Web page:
It’s Liberty vs. Security in Spanish Terror Trial
Spaniards call it a mega-trial, for its size and potential reach.
Twenty-four defendants. One hundred thousand pages of evidence. A prosecutor demanding prison sentences totaling many lifetimes.
The men in the dock -- almost all of them Muslim immigrants -- profess their innocence.
Europe’s biggest trial to date of alleged Al Qaeda sympathizers has adjourned to await a verdict. Yet after enormous publicity surrounding the case involving the Sept. 11 attacks, critics contend that the prosecution is fatally flawed and conviction is not at all certain.
Spain’s attempt to root out and bring to justice Islamic militants illustrates the debate raging across Europe: How do democracies eradicate extremist violence without sacrificing human and civil rights?
In European societies that have traditionally favored the preservation of liberties above all, the bombings in London and last year’s attacks in Madrid have changed the playing field.
Britain plans legislation that criminalizes speech glorifying acts of violence. France and the Netherlands are tightening their loose borders. Last month, Italy approved new laws that expand police powers, allow forcible taking of DNA samples from suspects and create a “super-prosecutor” for terrorism. Spain is reluctantly monitoring mosques and registering imams.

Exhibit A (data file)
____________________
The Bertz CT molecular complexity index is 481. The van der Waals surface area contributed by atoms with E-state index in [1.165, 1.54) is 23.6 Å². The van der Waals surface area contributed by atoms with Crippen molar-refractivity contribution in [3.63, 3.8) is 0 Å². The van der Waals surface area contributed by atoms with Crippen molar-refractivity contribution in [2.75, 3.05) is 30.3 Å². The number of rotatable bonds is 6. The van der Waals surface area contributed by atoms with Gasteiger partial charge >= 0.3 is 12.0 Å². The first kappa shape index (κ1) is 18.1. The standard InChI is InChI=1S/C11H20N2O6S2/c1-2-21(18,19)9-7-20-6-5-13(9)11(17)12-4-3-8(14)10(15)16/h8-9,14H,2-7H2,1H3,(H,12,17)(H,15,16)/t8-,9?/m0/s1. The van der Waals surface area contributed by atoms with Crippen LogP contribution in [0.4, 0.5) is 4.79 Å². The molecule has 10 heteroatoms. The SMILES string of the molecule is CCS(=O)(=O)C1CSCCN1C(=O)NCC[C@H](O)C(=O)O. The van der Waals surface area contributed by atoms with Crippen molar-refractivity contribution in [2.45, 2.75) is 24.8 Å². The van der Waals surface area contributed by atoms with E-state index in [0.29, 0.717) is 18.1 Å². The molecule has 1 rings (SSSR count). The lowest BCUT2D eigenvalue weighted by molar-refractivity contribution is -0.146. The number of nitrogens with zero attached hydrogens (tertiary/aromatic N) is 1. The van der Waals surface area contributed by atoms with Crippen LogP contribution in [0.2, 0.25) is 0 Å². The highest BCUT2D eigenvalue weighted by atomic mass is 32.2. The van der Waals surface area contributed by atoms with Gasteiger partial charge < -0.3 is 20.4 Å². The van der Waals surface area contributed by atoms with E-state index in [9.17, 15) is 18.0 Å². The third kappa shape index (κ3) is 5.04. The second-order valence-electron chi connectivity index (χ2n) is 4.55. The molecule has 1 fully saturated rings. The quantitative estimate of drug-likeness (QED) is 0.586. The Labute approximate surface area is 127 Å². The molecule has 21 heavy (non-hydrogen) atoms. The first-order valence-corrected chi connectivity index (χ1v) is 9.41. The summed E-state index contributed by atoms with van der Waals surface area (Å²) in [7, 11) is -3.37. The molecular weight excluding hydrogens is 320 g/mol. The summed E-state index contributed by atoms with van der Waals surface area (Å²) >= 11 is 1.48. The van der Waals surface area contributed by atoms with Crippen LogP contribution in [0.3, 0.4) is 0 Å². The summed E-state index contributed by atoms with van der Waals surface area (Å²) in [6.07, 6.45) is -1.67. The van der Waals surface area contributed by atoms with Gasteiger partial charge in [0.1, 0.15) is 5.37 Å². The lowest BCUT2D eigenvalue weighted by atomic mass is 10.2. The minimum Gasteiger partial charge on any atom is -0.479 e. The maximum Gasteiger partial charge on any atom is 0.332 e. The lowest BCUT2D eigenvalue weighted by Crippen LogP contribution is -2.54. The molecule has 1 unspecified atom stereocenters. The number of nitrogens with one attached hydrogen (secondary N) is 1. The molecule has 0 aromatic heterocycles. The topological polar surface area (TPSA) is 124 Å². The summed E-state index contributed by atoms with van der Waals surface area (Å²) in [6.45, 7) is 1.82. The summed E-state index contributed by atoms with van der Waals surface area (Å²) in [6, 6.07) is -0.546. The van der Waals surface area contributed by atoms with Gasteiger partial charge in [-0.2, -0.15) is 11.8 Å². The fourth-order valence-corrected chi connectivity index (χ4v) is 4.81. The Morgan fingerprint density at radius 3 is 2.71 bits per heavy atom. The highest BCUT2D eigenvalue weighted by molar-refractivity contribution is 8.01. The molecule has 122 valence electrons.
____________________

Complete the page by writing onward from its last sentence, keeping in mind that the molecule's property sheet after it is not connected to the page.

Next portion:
The mega-trial in Madrid provides examples of possible recourses and likely pitfalls.
In it, three defendants stand accused of using Spain as a staging ground to help plot the Sept. 11 attacks. The other 21 defendants face a variety of terrorism-related charges, including belonging to an Al Qaeda cell.
A verdict in the three-month trial is expected in September.
Pedro Rubira, the lead state prosecutor, said the trial should serve as an example to world powers, showing that the judicial process was the way to fight terrorism.
“There are alternatives to what we are seeing each day in the fight against Islamic terrorism,” Rubira said in his summation arguments. “We do not need detention camps, we do not need wars. What we need are precisely these kinds of trials that strengthen the rule of law.”
Rubira told the three judges who will issue the verdict that “the world will be watching” their decision. “Be aware that what you do not only affects Spain but affects the whole world.”
Defense attorneys, however, said the trial exemplified exactly the wrong approach in tackling terrorism. One called it an “inquisition,” a word that packs a special wallop in the country where five centuries ago the Inquisition was used to punish Jews and Muslims. Another attorney, Jacinto Gil, who represents two of the accused, said Arabs in Spain were again being persecuted. Overzealous investigators who knew little about Arab culture conducted a reckless probe and alienated a Muslim community that otherwise might have been more cooperative in exposing bad elements, the lawyers said.